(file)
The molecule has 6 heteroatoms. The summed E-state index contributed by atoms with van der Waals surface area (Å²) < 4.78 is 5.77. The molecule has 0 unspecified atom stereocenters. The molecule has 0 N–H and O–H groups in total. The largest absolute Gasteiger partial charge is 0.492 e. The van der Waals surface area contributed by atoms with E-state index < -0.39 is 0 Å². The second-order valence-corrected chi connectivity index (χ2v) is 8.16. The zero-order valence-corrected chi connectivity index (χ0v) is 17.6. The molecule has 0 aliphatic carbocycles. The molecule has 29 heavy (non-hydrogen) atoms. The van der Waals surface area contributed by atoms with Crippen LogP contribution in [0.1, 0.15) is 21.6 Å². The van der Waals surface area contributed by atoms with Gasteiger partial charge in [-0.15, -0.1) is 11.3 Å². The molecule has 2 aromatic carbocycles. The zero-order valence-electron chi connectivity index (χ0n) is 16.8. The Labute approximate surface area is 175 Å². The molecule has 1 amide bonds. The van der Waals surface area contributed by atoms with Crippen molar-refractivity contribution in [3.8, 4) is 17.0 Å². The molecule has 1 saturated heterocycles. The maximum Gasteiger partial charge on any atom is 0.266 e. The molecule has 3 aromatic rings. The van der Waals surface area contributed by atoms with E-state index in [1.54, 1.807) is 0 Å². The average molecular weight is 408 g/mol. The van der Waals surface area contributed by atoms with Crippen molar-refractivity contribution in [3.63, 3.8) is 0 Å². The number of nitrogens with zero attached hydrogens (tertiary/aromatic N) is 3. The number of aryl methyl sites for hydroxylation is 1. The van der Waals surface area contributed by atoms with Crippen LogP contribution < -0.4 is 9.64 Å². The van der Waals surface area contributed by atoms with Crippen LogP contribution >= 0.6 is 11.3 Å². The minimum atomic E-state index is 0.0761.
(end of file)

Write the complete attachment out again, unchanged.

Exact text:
The molecule has 6 heteroatoms. The summed E-state index contributed by atoms with van der Waals surface area (Å²) < 4.78 is 5.77. The molecule has 0 unspecified atom stereocenters. The molecule has 0 N–H and O–H groups in total. The largest absolute Gasteiger partial charge is 0.492 e. The van der Waals surface area contributed by atoms with E-state index < -0.39 is 0 Å². The second-order valence-corrected chi connectivity index (χ2v) is 8.16. The zero-order valence-corrected chi connectivity index (χ0v) is 17.6. The molecule has 0 aliphatic carbocycles. The molecule has 29 heavy (non-hydrogen) atoms. The van der Waals surface area contributed by atoms with Crippen LogP contribution in [0.1, 0.15) is 21.6 Å². The van der Waals surface area contributed by atoms with Gasteiger partial charge in [-0.15, -0.1) is 11.3 Å². The molecule has 2 aromatic carbocycles. The zero-order valence-electron chi connectivity index (χ0n) is 16.8. The Labute approximate surface area is 175 Å². The molecule has 1 amide bonds. The van der Waals surface area contributed by atoms with Crippen molar-refractivity contribution in [3.8, 4) is 17.0 Å². The molecule has 1 saturated heterocycles. The maximum Gasteiger partial charge on any atom is 0.266 e. The molecule has 3 aromatic rings. The van der Waals surface area contributed by atoms with E-state index in [1.54, 1.807) is 0 Å². The average molecular weight is 408 g/mol. The van der Waals surface area contributed by atoms with Crippen molar-refractivity contribution in [3.63, 3.8) is 0 Å². The number of nitrogens with zero attached hydrogens (tertiary/aromatic N) is 3. The number of aryl methyl sites for hydroxylation is 1. The van der Waals surface area contributed by atoms with Crippen LogP contribution < -0.4 is 9.64 Å². The van der Waals surface area contributed by atoms with Crippen LogP contribution >= 0.6 is 11.3 Å². The minimum atomic E-state index is 0.0761.